Rhododendron viscosum (L.) Torr.
Habitat: Swamps, thickets and damp clearings. [Hardwood to mixed forest (forest, upland); Forested wetland]
Range: Southwestern Maine to northeastern Ontario, south to South Carolina and Tennessee.
Aids to Identification: Clammy azalea is a much-branched woody shrub belonging to the heath family. The plants are 1-2.5 meters high. Leaves are narrowly ovate (egg-shaped) or oblong-oblanceolate (much longer than broad). After the dark green leaves are fully developed, trumpet-like, white or sometimes pale pink flowers are borne in terminal clusters of four to nine. The plant's name comes from the sticky hairs on the tube of the flower. Rhodora is the only other native azalea (deciduous members of the genus Rhododendron) that occurs in Maine. It has magenta flowers that are stronly zygomorphic and that appear before the leaves.
Ecological characteristics: This understory shrub is found mainly along the coastal plain in swamps, along pond and stream margins, and on wet highlands. It is a late flowering species, in which flowers appear after most other flowering shrubs have gone by. In Maine, it grows in swampy woods containing hemlock, white pine, red spruce, gray or white birch, red maple, speckled alder, maleberry, sheep laurel, and highbush blueberry.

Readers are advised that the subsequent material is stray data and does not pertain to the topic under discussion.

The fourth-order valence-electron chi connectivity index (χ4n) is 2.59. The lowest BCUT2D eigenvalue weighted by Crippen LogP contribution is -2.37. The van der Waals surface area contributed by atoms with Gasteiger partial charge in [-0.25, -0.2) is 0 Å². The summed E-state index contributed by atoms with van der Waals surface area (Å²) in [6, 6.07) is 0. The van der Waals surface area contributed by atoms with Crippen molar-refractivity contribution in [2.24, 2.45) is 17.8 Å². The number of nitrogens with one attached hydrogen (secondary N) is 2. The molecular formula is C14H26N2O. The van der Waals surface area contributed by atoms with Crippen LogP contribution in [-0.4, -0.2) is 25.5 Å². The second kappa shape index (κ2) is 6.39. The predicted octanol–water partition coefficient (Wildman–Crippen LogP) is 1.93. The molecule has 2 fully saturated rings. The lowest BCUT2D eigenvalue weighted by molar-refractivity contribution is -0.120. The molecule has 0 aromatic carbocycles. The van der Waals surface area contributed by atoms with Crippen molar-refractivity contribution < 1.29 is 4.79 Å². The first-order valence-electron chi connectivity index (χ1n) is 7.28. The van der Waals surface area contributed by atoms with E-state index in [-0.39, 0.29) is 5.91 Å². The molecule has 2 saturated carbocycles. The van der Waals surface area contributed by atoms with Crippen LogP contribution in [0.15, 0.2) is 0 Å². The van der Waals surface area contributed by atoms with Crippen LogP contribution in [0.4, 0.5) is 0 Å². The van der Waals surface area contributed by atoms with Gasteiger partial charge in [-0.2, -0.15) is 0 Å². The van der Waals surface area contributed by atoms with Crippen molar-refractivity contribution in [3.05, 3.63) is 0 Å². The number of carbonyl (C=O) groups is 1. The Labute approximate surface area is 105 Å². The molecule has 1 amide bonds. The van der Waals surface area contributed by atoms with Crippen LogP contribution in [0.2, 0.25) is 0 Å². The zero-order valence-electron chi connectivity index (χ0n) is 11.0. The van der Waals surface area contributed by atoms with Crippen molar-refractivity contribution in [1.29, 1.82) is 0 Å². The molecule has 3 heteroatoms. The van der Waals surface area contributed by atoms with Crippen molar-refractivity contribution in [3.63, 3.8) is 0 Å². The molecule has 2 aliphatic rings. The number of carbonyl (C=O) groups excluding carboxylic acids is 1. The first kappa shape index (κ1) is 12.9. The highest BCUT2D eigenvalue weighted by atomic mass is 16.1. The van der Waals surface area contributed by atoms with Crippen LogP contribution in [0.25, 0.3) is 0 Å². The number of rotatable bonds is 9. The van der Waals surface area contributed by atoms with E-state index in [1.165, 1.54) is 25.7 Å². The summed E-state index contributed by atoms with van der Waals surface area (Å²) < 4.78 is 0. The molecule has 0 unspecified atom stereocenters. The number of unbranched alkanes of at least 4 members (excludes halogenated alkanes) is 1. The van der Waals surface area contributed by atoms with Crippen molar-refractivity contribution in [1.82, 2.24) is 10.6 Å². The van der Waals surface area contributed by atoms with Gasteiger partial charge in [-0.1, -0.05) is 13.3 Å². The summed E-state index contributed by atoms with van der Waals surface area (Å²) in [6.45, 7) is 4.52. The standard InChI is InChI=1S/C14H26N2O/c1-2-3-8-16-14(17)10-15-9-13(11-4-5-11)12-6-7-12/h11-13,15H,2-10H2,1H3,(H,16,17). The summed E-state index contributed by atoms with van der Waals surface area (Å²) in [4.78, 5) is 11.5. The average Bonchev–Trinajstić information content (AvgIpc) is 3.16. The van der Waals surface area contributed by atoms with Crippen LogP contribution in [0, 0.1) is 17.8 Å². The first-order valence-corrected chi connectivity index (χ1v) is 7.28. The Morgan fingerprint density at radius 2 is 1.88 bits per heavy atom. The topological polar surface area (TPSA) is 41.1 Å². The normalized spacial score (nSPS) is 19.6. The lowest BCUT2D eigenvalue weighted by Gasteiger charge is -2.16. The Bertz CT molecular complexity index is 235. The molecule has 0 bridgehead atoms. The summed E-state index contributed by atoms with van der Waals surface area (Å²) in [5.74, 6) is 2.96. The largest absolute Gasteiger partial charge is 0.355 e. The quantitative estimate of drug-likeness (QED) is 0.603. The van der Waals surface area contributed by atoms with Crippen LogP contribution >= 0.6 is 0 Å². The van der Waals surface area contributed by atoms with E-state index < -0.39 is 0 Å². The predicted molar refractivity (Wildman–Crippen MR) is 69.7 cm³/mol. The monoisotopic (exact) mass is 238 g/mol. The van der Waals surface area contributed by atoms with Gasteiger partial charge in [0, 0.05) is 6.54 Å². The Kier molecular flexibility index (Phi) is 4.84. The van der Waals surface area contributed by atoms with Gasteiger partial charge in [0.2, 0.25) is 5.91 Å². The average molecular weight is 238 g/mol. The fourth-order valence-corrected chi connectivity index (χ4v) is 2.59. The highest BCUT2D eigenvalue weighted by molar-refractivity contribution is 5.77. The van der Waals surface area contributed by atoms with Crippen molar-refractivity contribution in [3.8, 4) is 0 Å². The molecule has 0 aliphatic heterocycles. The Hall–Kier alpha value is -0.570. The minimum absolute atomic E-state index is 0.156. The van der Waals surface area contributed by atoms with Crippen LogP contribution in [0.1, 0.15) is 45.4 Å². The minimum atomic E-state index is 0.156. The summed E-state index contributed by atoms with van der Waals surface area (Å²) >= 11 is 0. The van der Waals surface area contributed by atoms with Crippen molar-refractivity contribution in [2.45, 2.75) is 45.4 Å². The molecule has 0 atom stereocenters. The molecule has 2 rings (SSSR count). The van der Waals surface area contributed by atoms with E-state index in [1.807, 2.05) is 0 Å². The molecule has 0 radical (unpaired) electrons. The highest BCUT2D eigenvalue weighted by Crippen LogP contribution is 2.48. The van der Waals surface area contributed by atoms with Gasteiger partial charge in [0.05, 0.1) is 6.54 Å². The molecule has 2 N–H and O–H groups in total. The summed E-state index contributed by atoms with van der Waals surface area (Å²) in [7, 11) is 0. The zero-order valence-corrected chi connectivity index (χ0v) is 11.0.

Phenology: Flowers June to July.
Synonyms: None noted.
Known Distribution in Maine: This rare plant has been documented from a total of 4 town(s) in the following county(ies): Oxford, Sagadahoc, York.
Dates of documented observations are: 1898, 1991, 1995, 1999, 2001
Reason(s) for rarity: At northern limit of range; not rare south of New England.
Conservation considerations: Maine stands are vulnerable to depredation by over-enthusiastic collectors, not to mention natural factors which can be limiting at the edge of the species' range. Also considered rare in New Hampshire. Known populations are small and subject to the vagaries of small populations like random fluctuations or localized disturbance events.